Christianity 201

February 1, 2015

Truth in Advertising

With the start of a new month, we often revisit things from the same month in the previous year. Immediately we were reminded of Christian Fellowship Devotionals.  During the month of February, we’re hoping to feature a re-post from that website each Sunday.  This one is by Adam and you should click the title below to read this at source.

your_ad_here_t_shirtTruth in Advertising

Jesus’ harshest words were spoken of the churched. Did you catch that – the churched, not the unchurched – the there-every-time-the doors-are-open crowd, not the sinful, wicked world?

Matthew 23:13-14,27-28 (NKJV)
“But woe to you, scribes and Pharisees, hypocrites! For you shut up the kingdom of heaven against men; for you neither go in yourselves, nor do you allow those who are entering to go in. 14  Woe to you, scribes and Pharisees, hypocrites! For you devour widows’ houses, and for a pretense make long prayers. Therefore you will receive greater condemnation.
27  “Woe to you, scribes and Pharisees, hypocrites! For you are like whitewashed tombs which indeed appear beautiful outwardly, but inside are full of dead men’s bones and all uncleanness. 28  Even so you also outwardly appear righteous to men, but inside you are full of hypocrisy and lawlessness.

If you read the rest of chapter 23, Jesus is brutal with the good church-going, faithful Jews. On at least three separate occasions, he refers to this group as a “brood of vipers”. (Matthew 3:7, Matthew 12:34, and Matthew 23:33)

I believe he was hard on them because he wanted them to recognize the differences in their own lives, between what they said they did, and what they actually did. He wanted the church to realize that they were sinners, too, and in as much need of him as anyone. He wanted them to see that just as he saw through their false fronts, so could everyone else. I have heard it said before that most people don’t come to church because they’ve already been. We talk about love and grace, but all too often, confront with condemnation and guilt.

I recently attended a marketing seminar, and the panel of experts discussed what they called the integrity gap. This is the difference between the promise and the reality. My t-shirt may say “Jesus loves you,” but gestures made when someone cuts me off in heavy traffic might show a different reality. I may say “come as you are” but then when you do come I turn my nose up and walk away because you’re not like me. I may condemn adultery, and then spend early morning hours looking at internet images that should never be seen. These all indicate gaps. They indicate a degree of phoniness, and it is these gaps that Christ was trying to continually point out to the church (well, okay, to the temple- and synagogue goers). What can we do to remove this integrity gap? How can we be Christ-like Christians, rather than Pharisee-like church-goers?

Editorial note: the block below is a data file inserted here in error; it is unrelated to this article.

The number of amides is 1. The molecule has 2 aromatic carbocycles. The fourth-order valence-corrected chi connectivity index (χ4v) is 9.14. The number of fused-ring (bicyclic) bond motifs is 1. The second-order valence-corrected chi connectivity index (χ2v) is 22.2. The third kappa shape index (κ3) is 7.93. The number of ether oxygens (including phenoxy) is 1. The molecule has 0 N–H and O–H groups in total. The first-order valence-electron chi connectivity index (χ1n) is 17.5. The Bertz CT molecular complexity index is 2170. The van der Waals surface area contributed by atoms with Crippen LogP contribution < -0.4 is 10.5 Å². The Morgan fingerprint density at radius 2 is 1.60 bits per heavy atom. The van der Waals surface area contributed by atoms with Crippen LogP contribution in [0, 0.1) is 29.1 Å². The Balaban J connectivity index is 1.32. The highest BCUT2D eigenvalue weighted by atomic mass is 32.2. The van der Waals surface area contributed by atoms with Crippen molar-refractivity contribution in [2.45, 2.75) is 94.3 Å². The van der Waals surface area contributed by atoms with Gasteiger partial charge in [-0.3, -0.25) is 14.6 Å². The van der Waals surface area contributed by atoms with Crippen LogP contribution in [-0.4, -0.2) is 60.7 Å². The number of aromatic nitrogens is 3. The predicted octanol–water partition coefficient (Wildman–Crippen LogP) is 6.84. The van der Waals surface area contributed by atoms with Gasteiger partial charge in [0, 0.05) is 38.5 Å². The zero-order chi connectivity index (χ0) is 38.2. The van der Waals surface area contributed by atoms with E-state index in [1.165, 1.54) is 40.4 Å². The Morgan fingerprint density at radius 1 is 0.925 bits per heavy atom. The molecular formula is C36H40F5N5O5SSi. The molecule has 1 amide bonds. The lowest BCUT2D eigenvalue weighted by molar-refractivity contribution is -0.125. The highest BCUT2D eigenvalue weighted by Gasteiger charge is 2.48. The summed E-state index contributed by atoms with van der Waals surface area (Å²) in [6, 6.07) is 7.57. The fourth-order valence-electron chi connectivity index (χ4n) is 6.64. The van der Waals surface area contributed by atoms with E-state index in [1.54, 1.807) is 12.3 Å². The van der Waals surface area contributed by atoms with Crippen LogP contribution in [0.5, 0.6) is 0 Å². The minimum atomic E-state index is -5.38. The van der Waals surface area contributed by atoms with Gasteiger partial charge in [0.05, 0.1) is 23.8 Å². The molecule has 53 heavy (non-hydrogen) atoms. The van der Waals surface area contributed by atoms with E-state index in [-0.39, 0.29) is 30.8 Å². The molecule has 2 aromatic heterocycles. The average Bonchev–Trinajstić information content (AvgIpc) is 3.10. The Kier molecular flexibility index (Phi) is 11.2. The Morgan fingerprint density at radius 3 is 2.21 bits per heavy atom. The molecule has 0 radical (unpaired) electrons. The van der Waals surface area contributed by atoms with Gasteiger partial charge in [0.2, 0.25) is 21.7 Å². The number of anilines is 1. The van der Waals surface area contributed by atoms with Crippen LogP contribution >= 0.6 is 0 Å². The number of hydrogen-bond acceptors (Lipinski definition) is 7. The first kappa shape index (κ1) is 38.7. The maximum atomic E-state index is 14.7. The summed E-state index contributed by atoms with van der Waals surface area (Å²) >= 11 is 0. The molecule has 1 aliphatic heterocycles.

Well according to what I got out of the marketing presentation, we first have to determine a vision of what we should be, and then determine where we fall short of that ideal. We need to discover the integrity gap. These experts were talking about gaps at corporations, between their brand’s promise and the reality – but as I listened, I thought they applied to individuals just as well.

One of the panelists listed off five questions to uncover the integrity gap, and I was amazed at how many times I had heard preachers say some of the exact same types of things.

  1. What’s on your calendar – really? Where do you invest your time?
  2. Where are you spending money? Follow the dollars to find your heart.
  3. What questions do you frequently ask others? What are you measuring?
  4. What do you celebrate? What do you reward?
  5. What keeps you awake at night? What captures your mind in such a way that you lose track of time?

If we honestly answer these questions for ourselves and our churches, then we begin to see some of that phoniness and hypocrisy that undoubtedly others can already see, because it is always easier to find the faults in others, than it is in yourself. Identify the worst areas, and begin to work on them now. Don’t tackle it all at once, but instead determine one thing you need to stop doing – and one thing you should start doing – and just do that. Then make the next step, and the next – until the gap is closed. If you need a second opinion, ask your spouse to be honest about these questions with you.

John 13:34-35 (NKJV)
A new commandment I give to you, that you love one another; as I have loved you, that you also love one another. 35  By this all will know that you are My disciples, if you have love for one another.”

John Maxwell said, “Image is what people think we are; integrity is what we really are.” It is my prayer that the image I put out would align with the person I truly am, and that person each day would resemble Christ more and more. We are to be his reflection, so our image and the reality behind it is very important.


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